The giant Salmonflies of the Western mountains are legendary for their proclivity to elicit consistent dry-fly action and ferocious strikes.
Most physical descriptions on Troutnut are direct or slightly edited quotes from the original scientific sources describing or updating the species, although there may be errors in copying them to this website. Such descriptions aren't always definitive, because species often turn out to be more variable than the original describers observed. In some cases, only a single specimen was described! However, they are useful starting points.
This is a small rather plain brownish mayfly with the middle abdominal segments black edged above in both male and female. Head above and upper division of the compound eyes brown, lower division black.
Thorax brownish, lighter on the sides. Legs whitish, a little tinged with amber on the femora. Wings of the male whitish hyaline; of the female tinged with light amber and with darker veins. Their costal cross veins are lacking except in the stigmatic area where they are few and simple.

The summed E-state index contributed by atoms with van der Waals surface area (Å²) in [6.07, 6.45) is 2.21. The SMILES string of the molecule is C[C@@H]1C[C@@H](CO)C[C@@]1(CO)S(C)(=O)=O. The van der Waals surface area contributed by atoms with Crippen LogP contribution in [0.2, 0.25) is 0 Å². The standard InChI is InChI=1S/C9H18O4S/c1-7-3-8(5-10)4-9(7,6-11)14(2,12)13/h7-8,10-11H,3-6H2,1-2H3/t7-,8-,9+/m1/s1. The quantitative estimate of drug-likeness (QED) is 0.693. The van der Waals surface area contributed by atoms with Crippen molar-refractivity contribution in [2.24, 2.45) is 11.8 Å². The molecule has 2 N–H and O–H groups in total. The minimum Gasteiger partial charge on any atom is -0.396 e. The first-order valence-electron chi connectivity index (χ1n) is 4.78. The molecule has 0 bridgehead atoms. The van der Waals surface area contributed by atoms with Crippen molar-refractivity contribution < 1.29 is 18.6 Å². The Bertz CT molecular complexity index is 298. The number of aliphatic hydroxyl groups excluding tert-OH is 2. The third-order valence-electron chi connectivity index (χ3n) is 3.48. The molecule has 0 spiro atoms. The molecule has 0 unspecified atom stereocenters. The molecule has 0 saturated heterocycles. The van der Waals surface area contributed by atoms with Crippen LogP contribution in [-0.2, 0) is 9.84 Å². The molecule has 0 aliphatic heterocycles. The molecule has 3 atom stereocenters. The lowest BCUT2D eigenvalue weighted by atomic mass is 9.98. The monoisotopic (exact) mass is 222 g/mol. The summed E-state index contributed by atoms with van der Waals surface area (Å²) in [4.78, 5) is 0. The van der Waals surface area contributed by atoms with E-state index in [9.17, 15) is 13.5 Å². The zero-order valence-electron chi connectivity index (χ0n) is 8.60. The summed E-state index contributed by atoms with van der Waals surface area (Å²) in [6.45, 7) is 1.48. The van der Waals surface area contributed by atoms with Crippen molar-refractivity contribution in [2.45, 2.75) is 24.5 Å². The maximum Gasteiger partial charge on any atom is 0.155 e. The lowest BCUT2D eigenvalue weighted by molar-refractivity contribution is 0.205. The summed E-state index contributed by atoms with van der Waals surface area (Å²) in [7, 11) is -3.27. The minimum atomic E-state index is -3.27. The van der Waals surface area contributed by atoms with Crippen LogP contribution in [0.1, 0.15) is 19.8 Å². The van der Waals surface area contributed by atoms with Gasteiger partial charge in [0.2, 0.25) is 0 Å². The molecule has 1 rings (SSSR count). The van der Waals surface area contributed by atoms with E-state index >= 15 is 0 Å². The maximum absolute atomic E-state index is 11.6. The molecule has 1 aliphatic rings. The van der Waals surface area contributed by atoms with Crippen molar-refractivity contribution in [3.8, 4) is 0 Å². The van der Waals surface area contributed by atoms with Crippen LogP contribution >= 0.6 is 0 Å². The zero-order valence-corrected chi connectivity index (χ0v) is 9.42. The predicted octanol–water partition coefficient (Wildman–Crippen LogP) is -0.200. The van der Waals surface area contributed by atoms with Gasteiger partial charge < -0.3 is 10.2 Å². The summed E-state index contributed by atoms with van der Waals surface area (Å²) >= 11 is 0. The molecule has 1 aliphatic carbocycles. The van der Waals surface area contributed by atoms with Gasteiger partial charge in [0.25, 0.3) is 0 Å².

Abdomen brown above, darkened across the ends of the middle segments so as to appear cross-banded; paler beneath. There are brown rings on the joinings of a few of the basal segments of the tails. The long joint of the forceps of the male is very slightly swollen at one-third its length and but little tapered beyond. The third joint is half as long as the second. The U-shaped cleft between the penes is somewhat widened downward and a little narrowed at the extreme outer end by the short hyaline lobes at the orifice (see fig. 133). Brown apices, obliquely truncate ending externally in a short tooth. Reflexed spur much longer than the middle cleft. Tip flattened, subclavate in outline, widened toward the free end. Lobes of the tenth sternite elongate triangular, separated by a rather narrow V-shaped cleft and rounded on the tips.